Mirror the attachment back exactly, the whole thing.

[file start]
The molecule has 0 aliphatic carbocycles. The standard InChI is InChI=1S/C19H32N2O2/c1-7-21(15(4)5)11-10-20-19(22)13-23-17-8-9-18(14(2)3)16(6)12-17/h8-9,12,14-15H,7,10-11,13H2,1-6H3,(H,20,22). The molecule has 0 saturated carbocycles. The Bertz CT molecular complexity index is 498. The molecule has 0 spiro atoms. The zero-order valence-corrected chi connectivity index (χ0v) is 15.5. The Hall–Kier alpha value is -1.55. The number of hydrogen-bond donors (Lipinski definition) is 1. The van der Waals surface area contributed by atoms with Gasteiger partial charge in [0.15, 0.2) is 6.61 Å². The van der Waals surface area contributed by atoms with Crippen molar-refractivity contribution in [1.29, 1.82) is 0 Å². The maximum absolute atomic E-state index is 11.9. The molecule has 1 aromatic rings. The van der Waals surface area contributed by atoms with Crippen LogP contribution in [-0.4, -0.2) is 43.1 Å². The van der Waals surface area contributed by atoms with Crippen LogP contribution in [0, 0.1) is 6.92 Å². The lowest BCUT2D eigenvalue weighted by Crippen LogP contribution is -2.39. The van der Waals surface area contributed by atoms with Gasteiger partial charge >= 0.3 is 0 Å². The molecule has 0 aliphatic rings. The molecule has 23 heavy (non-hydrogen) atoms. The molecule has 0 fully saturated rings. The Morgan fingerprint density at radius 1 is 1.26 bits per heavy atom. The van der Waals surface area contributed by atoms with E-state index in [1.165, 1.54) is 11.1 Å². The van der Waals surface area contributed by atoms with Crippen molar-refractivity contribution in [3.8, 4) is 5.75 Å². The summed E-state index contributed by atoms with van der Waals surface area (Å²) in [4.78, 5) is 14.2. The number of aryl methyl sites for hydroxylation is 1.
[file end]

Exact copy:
The molecule has 0 aliphatic carbocycles. The standard InChI is InChI=1S/C19H32N2O2/c1-7-21(15(4)5)11-10-20-19(22)13-23-17-8-9-18(14(2)3)16(6)12-17/h8-9,12,14-15H,7,10-11,13H2,1-6H3,(H,20,22). The molecule has 0 saturated carbocycles. The Bertz CT molecular complexity index is 498. The molecule has 0 spiro atoms. The zero-order valence-corrected chi connectivity index (χ0v) is 15.5. The Hall–Kier alpha value is -1.55. The number of hydrogen-bond donors (Lipinski definition) is 1. The van der Waals surface area contributed by atoms with Gasteiger partial charge in [0.15, 0.2) is 6.61 Å². The van der Waals surface area contributed by atoms with Crippen molar-refractivity contribution in [1.29, 1.82) is 0 Å². The maximum absolute atomic E-state index is 11.9. The molecule has 1 aromatic rings. The van der Waals surface area contributed by atoms with Crippen LogP contribution in [-0.4, -0.2) is 43.1 Å². The van der Waals surface area contributed by atoms with Crippen LogP contribution in [0, 0.1) is 6.92 Å². The lowest BCUT2D eigenvalue weighted by Crippen LogP contribution is -2.39. The van der Waals surface area contributed by atoms with Gasteiger partial charge >= 0.3 is 0 Å². The molecule has 0 aliphatic rings. The molecule has 23 heavy (non-hydrogen) atoms. The molecule has 0 fully saturated rings. The Morgan fingerprint density at radius 1 is 1.26 bits per heavy atom. The van der Waals surface area contributed by atoms with E-state index in [1.165, 1.54) is 11.1 Å². The van der Waals surface area contributed by atoms with Crippen molar-refractivity contribution in [3.8, 4) is 5.75 Å². The summed E-state index contributed by atoms with van der Waals surface area (Å²) in [4.78, 5) is 14.2. The number of aryl methyl sites for hydroxylation is 1.